Book Report: A Taste of Generation YUM

Reviews of books relevant to the food movement.

Sustainable food book

One sentence summary of this book: “How the Millennial Generation’s Love for Organic Fare, Celebrity Chefs, and Microbrews Will Make or Break the Future of Food.”

Book title: A Taste of Generation YUM
Author: Eve Turow
Publication date: July 1, 2015
Keywords: millennials, foodie, social media, trends

Memorable quote: “If I were to put money on anything, I say this generation is, without a doubt, lacking in sensory stimulation, and we’re finding a remedy in food.”

Key points:

Jessica Beth Levine reading A Taste of Generation Yum
  • The next generation (AKA: millennials) in the US pay more attention to food than prior generations. This will greatly affect the future of the food movement in America.
  • Millennials are broadly viewed as entitled, lazy, and selfish. They also have a reputation for being food-obsessed, with a specific focus on cooking, celebrity chefs, and food sourcing.
  • Social media plays a significant role in spreading an interest in food, from chef news, to food justice, to Instagram photos. Social media is not going away.
  • The interest in the tangible aspects of food (farming, distilling, cooking, baking) is in response to how intangible and magical current technologies have become.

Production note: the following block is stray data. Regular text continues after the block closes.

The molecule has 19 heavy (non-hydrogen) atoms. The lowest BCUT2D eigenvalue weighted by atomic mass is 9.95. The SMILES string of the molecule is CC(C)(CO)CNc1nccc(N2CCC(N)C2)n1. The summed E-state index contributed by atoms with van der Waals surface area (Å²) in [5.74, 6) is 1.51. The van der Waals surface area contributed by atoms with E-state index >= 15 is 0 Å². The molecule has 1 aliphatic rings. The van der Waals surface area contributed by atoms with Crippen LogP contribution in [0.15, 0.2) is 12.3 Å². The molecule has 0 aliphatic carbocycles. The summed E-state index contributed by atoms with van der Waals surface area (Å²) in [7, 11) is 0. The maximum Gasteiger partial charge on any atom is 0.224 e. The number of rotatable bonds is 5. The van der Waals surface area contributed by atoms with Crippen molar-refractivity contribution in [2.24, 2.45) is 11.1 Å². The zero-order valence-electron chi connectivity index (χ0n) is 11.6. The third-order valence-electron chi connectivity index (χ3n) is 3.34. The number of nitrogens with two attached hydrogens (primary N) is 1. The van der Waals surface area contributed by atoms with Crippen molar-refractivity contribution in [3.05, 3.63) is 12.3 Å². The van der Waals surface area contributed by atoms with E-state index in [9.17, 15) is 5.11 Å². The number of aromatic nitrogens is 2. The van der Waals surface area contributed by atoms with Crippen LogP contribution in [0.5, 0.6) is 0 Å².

Critical reception: This is the first book of its kind and food news outlets are jumping to speak to Turow for interviews and sound bites (see here and here). This book is getting positive feedback on Amazon, but hasn't had any major reviews yet.

My opinion: Millennials are officially defined as individuals born between 1980 and 2000. That makes me squarely a millennial and based on how easy it was to see myself in much of Eve Turow’s descriptions, I feel like one.

I really enjoyed reading about Turow's adventures tracking down celebrity chefs, attending secret pop-up dinners, and visiting farmers living off the land as she delved into this topic. She scored interesting interviews on millennials with some BIG names in food (Michael Pollan, Anthony Bourdain, Mark Bittman, and Marion Nestle).

Turow ties her narrative together toward the end of the book by directly questioning whether our generation actually WILL make a difference and if so, how. Her call to action at the end to reduce food waste is a far cry from how she starts the book, but I didn’t mind.

One thing I did mind, though: the lack of editing! Generation YUM's biggest problem was that it needed much better editing and proofreading. This book has errors in it! I circled a few typos, but the most egregious to an Angeleno was her attribution of the Annenberg School for Communication to the University of South Carolina!!! A glaring error.

Library hour at the apartment.

Library hour at the apartment.

Should you read it?: If you’re a millennial and/or you’ve ever taken photos of your food to share with friends, yes, you should read it! You will see yourself and your habits in this book and you will overlook Turow's errors. If you’re a gen Xer or from the baby boomer generation, only pick this up if you’re interested in the future of food and the people leading the charge over the next 30 years.  

Happy reading!